Learn to dance and act in an iconic Melbourne theatre

Cathy Anderson

Students undertaking advanced diplomas in dance and acting at Melbourne’s National Theatre Drama and Ballet Schools enjoy what few others can – their very own 1920s Beaux Arts theatre in which to practise their art.
Learn to dance and act in an iconic Melbourne theatre

Eka Mastrangelo and Matej Perunicic, 2017 graduates of the Ballet School, now dance with West Australian Ballet.

Established in the 1930s, both the National Theatre Drama School and the National Theatre Ballet School train onsite at the iconic St Kilda theatre, which offers six studios plus a warehouse-style drama space offsite.


The training ground is not only unique, it’s helping students become more successful by giving them sustained experience of working in a real theatre.

 ‘Over the time I have been the Director, our students get promoted very quickly in companies, and I think that’s because of the many performances they get to do and also because we use a professional stage so learn through experience what it’s going to be like as a dancer,’ Beverly Jane Fry, Director of the Ballet School, told ArtsHub.

‘I think we are one of the few establishments in Australia that has their own proscenium arch theatre, designed for dance, to be able to give that experience to students, and it really is completely different – your sense of balance, the lights coming at you, where you spot the exit sign. All those things I have learnt over a 20-year career, we can teach to students while they are still training, which is just a phenomenal advantage for them.’

David Harford from the Drama School said this on-stage experience was imperative for his students also.

‘We have the drama students working in the space as much as possible – it gives them a chance to experience what it’s like to work in a much larger space and project their voices and use their bodies in a way they wouldn’t normally do in a smaller area.’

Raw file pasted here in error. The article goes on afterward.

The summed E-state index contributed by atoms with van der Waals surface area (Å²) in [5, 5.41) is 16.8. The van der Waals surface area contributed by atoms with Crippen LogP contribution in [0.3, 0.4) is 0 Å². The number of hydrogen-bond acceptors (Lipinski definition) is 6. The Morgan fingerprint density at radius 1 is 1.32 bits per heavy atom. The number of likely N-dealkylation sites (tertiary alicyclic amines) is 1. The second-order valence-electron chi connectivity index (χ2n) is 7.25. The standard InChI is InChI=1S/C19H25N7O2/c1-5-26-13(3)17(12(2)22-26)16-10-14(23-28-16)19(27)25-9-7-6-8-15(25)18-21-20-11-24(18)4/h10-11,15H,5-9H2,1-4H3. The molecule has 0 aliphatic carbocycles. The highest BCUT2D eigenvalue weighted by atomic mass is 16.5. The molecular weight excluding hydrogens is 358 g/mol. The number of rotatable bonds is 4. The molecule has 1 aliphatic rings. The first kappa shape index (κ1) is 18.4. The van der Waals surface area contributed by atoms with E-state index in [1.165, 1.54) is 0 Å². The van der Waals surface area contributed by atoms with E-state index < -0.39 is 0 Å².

Third year students from the Advanced Diploma of Acting.

The schools are privately funded and, in a huge win for students, retained their courses’ recognition as a strong vocational institution meaning students are eligible for the VET Student Loan offset status – a mighty feat amid massive cuts to programs in the arts sector last year.

CEO Amelia Bartak says this is because both schools offer incredibly effective vocational training. The Advanced Diploma in Acting and Advanced Diploma programs in Dance (Elite Performance) in particular have a proven track record with students obtaining professional roles post graduation.

‘Our staff successfully made the case that many of our ex-students have gone on to have professional careers in acting and ballet – we have students employed with West Australian Ballet, Singapore Dance Company and we have actors with Red Stitch and Bell Shakespeare among many others,’ she said.

‘We proved our vocational our courses really are successful and that’s a really big win.’

Other alumni from the National Theatre schools include Richard Cawthorne, Kat Stewart and Lawrence Mooney.

Harford said both schools dedicate the final year of the course to preparing students for life outside of study.

‘The third year is really all about merging themselves into the industry,’ he said. ‘There’s a lot of networking that happens. They get a professionally-shot showreel which they can take to agents and we also have a showcase that we invite agents to.’